It’s time to inoculate ourselves from deficit hysteria. The first step is recognizing that virtually everything we read and hear about government debt and deficits is misleading, manipulative or just plain wrong.

Yes! But then come screw-ups. The author is tripped up by the residual dead wood in his mind.

Deficits are how much the government budget goes into the red in a given year. The red ink is covered by the sale of government bonds to investors here and abroad. The national debt is the total amount of what the U.S. owes on those government bonds. If we have deficits year after year, then the debt gets larger year after year.

No. The U.S. government doesn’t “go into the red,” since the government can create limitless dollars. Moreover the (non-existent) “red ink” is not “covered by the sale of federal government bonds.” Supposedly the Treasury sells T-securities whose aggregate nominal value in a given year equals the federal deficit in a given year. But since the U.S. government itself buys almost half of all T-securities, this factor is trivial and irrelevant. What happens in real life is that the Treasury sells T-securities (via the Fed’s Open Market Committee) according to what investors want, not according to the size of the federal deficit. The wording of the article makes it seem that the U.S. government borrows its spending money from investors.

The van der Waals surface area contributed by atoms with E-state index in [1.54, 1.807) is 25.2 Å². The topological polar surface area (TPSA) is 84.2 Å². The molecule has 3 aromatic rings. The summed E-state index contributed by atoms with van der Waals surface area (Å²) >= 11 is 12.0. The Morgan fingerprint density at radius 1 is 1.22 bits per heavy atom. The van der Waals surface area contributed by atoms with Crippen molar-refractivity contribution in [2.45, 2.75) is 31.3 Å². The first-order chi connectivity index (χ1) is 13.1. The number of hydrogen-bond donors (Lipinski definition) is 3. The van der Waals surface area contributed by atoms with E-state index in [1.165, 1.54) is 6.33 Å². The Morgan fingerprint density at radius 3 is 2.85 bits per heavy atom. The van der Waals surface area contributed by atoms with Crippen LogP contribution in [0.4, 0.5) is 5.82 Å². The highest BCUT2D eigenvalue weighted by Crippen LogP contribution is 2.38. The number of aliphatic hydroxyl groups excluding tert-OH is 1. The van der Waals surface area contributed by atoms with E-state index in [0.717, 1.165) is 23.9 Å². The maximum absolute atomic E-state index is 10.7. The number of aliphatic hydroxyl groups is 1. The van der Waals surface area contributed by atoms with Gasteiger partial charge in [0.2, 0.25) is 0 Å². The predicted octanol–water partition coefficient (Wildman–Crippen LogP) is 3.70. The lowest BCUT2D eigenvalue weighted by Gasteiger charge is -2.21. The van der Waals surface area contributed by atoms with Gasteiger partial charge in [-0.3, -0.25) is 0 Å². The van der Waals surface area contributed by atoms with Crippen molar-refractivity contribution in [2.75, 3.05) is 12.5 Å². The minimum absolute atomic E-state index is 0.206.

And so the Big Lie wins again. 

Then the author, Les Leopold, speaks of debt-to-GDP ratios, which are meaningless for entities that have Monetary Sovereignty (like the U.S. government). Once again, we lose the instant we so much as mention any part of the Big Lie such as “U.S. government debt-to-GDP ratio.”


And then come more errors…

The national debt is only too high if the underlying economy is shaky. Investors all over the world are betting that the U.S. is the strongest, most stable nation right now, and over the long haul. They expect our economy to grow, which automatically will shrink the debt ratio. It’s simple math. Economy up, debt down as a percentage of the economy (all other things being equal).

No, no, and no. For a nation with full Monetary Sovereignty like the USA, the “national debt” can never be “too high,” regardless of the strength or weakness of the U.S. economy, since the U.S. government can create as many dollars as it likes. And the “debt ratio” will always be meaningless.

The author, Les Leopold, wants to claim that the U.S. government has no “debt crisis.” However he thinks that dollars are limited. That is, he wants to debunk the Big Lie but he still clings to it. This shows why I started this blog post by mentioning the learning process, and how it takes a long time to clear out the dead wood in our minds.